If allowances are made for the persistent difficulty of transcribing Chinese phonemes, and for Chambers' dependence upon Cantonese rather than Mandarin dialect, the oriental dress of the Discourse is less bogus than might be assumed. Chambers' varying spellings of the then reigning emperor's name would exemplify the first problem, my failure to authenticate the poem on pages 118-119 the second. (Over 42,000 unindexed poems in Mandarin are attributed to this emperor, now known here as Ch'ien-lung.) Proustian though they may seem to Westerners, the synesthetic effects of tea-taking and the evocativeness of the scents and hues of "Mei-hoa" (plum-blossom), "fo-cheou" (chrysanthemum), and pine are indeed celebrated in much Chinese poetry.[16] Whoever wrote the poem, it aptly dramatizes the suggestible ethos which Chambers recommends to English artists and their public.

This "Discourse" is appreciably more puckish in tone than the earlier two-thirds of Chambers' published "Chinese" work. The half-title here, page [109] of the second edition, heaps Chambers' own initialed honors[17] upon the Canton "Gent." Chet-qua, and with the ironies of his Preface and elaborate courtesies of the Introduction, the fun has begun. Identification of a Chinese alter ego enables Chambers to claim a kind of diplomatic immunity for both his enthusiasms and his judgments against the English style. By half-heartedly ascribing the preceding 107 pages of Dissertation[Pg x] also to Chet-qua, and receding as mere "Editor" of the lovable old gourmet's remarks (page 148n), he trusts to keep one step ahead of his Whig adversaries. With exemplary tolerance such as had enhanced the European stereotype of the Chinese sage throughout the century, Chet-qua finds more to commend in French and Italian gardens, more to tease disarmingly in the Dutch, than Chambers had earlier. Finally, since an actual Chinese artist-about-town usually known as Chitqua had only recently returned to Canton, Chambers may have hoped his masquerade could stir British hospitality for his ideas. Within weeks of reaching London in August 1769, Chitqua had had a royal audience. The miniature portrait busts he modelled in clay at ten guineas apiece, as well as his delicate manners and physique ("the eyelashes almost always in motion") earned the admiration of Wedgwood's friend Thomas Bentley. One of his busts was shown in the 1770 Royal Academy exhibition, and during that year he visited Oxford, met Chambers and Bishop Percy, and sat down with Horace Walpole among others at the first official Academy dinner. Lashes and all, he figures in Zoffany's "Life School of the Royal Academy," painted in 1771. But what peculiarly recommends Chitqua to Chambers' purposes here is perhaps a mob's intervention at the start of his homeward voyage to Canton that spring, when xenophobia and "the superstitious fears of the mariners" forced him to return to London for another ship. On page 141 Chambers differs from the Gentleman's Magazine reporter who had Chitqua "accidentally ... fall overboard" at Gravesend, but whatever the facts, the parallel to Jonah at Joppa might be as clear to Chet-qua's adversaries as it was to that reporter and win the "Discourse" a more candid hearing than the Dissertation had enjoyed.[18] To an unidentified reader of his first edition Chambers had justified such artfulness, and his entire "Chinese" myth for the promotion of a change in landscaping-style, this way: "I thought it necessary to move in an exalted sphere. Our Gardeners, and I fear our Connoisseurs too, are such tame animals, that much sparring is necessary to keep them properly on their haunches."[19] Such quixotic energy even Mason had to salute, in the last line of his Heroic Epistle.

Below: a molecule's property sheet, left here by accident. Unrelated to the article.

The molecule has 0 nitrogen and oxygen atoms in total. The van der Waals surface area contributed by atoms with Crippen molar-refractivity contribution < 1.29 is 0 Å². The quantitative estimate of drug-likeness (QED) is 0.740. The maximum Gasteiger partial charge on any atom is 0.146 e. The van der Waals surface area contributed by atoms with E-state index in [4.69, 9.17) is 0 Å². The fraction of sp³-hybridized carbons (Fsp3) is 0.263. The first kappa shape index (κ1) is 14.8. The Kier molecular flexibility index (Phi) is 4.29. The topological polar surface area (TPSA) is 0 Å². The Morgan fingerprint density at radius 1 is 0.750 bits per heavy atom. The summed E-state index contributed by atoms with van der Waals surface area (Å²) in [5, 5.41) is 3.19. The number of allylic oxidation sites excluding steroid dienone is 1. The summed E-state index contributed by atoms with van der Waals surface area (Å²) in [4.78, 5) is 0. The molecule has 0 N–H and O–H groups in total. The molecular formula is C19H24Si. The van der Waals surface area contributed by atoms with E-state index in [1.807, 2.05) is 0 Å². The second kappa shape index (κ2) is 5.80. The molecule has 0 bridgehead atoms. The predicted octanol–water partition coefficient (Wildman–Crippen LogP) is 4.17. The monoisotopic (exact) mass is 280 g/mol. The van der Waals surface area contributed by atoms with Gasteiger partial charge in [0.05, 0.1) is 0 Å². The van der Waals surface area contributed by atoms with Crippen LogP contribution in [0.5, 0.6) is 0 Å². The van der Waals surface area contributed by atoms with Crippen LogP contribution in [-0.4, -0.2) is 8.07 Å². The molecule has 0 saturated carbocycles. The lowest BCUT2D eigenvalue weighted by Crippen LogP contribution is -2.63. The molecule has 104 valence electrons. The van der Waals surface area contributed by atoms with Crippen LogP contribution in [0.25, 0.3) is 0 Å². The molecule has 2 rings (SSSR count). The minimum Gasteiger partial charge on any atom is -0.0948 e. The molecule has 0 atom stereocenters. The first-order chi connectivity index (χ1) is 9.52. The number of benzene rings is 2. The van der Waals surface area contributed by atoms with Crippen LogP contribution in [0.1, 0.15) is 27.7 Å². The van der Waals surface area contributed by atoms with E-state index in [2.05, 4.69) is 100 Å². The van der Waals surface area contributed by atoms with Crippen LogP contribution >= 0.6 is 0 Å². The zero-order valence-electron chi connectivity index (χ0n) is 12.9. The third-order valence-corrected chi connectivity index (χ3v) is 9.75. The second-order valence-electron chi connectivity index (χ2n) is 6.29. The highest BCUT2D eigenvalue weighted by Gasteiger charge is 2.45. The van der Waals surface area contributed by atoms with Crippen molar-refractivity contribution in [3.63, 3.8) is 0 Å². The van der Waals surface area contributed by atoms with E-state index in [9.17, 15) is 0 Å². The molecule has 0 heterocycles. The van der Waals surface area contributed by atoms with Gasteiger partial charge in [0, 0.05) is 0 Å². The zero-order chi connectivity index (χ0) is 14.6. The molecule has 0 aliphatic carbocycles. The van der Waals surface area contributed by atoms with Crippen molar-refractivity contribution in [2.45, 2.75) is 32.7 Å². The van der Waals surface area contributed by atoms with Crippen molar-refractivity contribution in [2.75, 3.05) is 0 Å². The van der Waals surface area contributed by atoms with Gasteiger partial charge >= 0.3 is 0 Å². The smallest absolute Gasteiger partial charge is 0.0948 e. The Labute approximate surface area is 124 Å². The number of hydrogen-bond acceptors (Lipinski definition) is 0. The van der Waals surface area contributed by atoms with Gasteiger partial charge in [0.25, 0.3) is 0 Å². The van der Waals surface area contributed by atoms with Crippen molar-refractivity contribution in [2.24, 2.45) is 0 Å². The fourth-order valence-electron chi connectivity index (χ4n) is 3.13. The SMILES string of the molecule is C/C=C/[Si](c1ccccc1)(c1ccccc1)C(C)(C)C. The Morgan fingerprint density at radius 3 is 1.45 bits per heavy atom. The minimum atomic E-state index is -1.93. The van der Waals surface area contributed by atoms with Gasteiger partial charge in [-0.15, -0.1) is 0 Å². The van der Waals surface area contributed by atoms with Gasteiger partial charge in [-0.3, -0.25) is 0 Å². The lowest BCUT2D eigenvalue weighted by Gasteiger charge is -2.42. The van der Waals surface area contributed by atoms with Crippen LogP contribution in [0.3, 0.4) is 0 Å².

Douglass College
Rutgers University

[Pg xi]


[1] The "Explanatory Discourse" is the last of Chambers' works to be reissued in 20th-century facsimile. Chambers' Designs of Chinese Buildings (London, 1757), rpt. in facsim. (New York: Benjamin Blom, 1968), concludes its text with his essay "Of the Art of Laying Out Gardens Among the Chinese," pp. 14-19, rpt. in John Dixon Hunt and Peter Willis, eds., The Genius of the Place (New York: Harper & Row, 1975), pp. 283-288. A Dissertation on Oriental Gardening (London, 1772), of which the illus. title-page reappeared in the 2nd ed. (London, 1773), hence here, was rpt. in facsim. ed. John Harris (Farnborough, Hants.: Gregg International, 1972). I quote from pp. [111]-113 of "An Explanatory Discourse"; Chet-qua drops his mask on p. 159 below. Concerning the fad see Hugh Honour, Chinoiserie: The Vision of Cathay (London: John Murray, 1961), esp. ch. vi.

[2] John Harris, Sir William Chambers, Knight of the Polar Star (University Park: Pennsylvania State Univ. Press, 1970), p. 24 and pls. 7, 94 (not to be confused with the earlier accepted practice of designing ruins: pls. 31, 81). For the "fanciful" aspects of his town house see pp. 11, 217.

[3] For the evidence of correspondence esp. from 1770-74 see Heather Martienssen, "Chambers as a Professional Man," Architectural Review, 135, 2 (1964), 277-283.

[4] Harris gathers evidence for the meeting with Frederick, pp. 33-35, and on pp. 18-19, surmises that Blondel's teaching "may well have been the foundation of Chambers's eclecticism.... The choice of a Parisian education underlines Chambers' European character."

[5] Boswell's Life of Johnson, ed. George Birkbeck Hill and L. F. Powell (Oxford: Clarendon Press, 1934), IV, 188.

[6] Designs, first page of unpaginated Preface; Dissertation (1773), p. iii. Cf. "William and John Halfpenny" [Michael Hoare], Chinese and Gothic Architecture Properly Ornamented (London, 1752), e.g. pl. 2.

[7] Designs, second page of unpaginated Preface.